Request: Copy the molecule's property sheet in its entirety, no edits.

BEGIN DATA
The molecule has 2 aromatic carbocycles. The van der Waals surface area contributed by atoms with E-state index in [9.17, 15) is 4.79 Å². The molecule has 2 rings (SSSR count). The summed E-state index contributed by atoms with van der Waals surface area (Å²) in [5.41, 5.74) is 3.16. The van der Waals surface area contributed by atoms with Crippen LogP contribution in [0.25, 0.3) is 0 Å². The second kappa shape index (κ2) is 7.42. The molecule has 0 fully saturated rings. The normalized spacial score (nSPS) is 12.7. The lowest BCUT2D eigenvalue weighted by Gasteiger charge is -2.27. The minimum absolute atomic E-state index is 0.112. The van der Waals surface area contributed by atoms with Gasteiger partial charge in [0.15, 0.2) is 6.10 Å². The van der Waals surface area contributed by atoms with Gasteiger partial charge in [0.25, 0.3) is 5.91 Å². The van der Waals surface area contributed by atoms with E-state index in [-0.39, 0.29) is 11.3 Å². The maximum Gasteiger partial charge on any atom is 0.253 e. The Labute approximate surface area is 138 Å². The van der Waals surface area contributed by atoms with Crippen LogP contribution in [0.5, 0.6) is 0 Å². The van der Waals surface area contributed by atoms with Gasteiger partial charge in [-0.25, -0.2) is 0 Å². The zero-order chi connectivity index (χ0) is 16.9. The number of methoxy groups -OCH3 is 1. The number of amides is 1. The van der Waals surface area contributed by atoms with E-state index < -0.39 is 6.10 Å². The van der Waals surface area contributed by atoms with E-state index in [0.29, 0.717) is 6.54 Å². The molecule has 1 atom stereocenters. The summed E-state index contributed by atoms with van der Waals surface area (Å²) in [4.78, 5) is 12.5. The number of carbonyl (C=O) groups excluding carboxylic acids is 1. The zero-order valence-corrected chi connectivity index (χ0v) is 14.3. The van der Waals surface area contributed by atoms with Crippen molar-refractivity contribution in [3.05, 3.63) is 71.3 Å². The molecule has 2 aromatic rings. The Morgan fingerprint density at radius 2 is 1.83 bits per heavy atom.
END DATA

The molecule has 2 aromatic carbocycles. The van der Waals surface area contributed by atoms with E-state index in [9.17, 15) is 4.79 Å². The molecule has 2 rings (SSSR count). The summed E-state index contributed by atoms with van der Waals surface area (Å²) in [5.41, 5.74) is 3.16. The van der Waals surface area contributed by atoms with Crippen LogP contribution in [0.25, 0.3) is 0 Å². The second kappa shape index (κ2) is 7.42. The molecule has 0 fully saturated rings. The normalized spacial score (nSPS) is 12.7. The lowest BCUT2D eigenvalue weighted by Gasteiger charge is -2.27. The minimum absolute atomic E-state index is 0.112. The van der Waals surface area contributed by atoms with Gasteiger partial charge in [0.15, 0.2) is 6.10 Å². The van der Waals surface area contributed by atoms with Gasteiger partial charge in [0.25, 0.3) is 5.91 Å². The van der Waals surface area contributed by atoms with E-state index in [-0.39, 0.29) is 11.3 Å². The maximum Gasteiger partial charge on any atom is 0.253 e. The Labute approximate surface area is 138 Å². The van der Waals surface area contributed by atoms with Crippen LogP contribution in [0.5, 0.6) is 0 Å². The van der Waals surface area contributed by atoms with Gasteiger partial charge in [-0.25, -0.2) is 0 Å². The zero-order chi connectivity index (χ0) is 16.9. The number of methoxy groups -OCH3 is 1. The number of amides is 1. The van der Waals surface area contributed by atoms with E-state index < -0.39 is 6.10 Å². The van der Waals surface area contributed by atoms with E-state index in [0.29, 0.717) is 6.54 Å². The molecule has 1 atom stereocenters. The summed E-state index contributed by atoms with van der Waals surface area (Å²) in [4.78, 5) is 12.5. The number of carbonyl (C=O) groups excluding carboxylic acids is 1. The zero-order valence-corrected chi connectivity index (χ0v) is 14.3. The van der Waals surface area contributed by atoms with Crippen molar-refractivity contribution in [3.05, 3.63) is 71.3 Å². The molecule has 2 aromatic rings. The Morgan fingerprint density at radius 2 is 1.83 bits per heavy atom.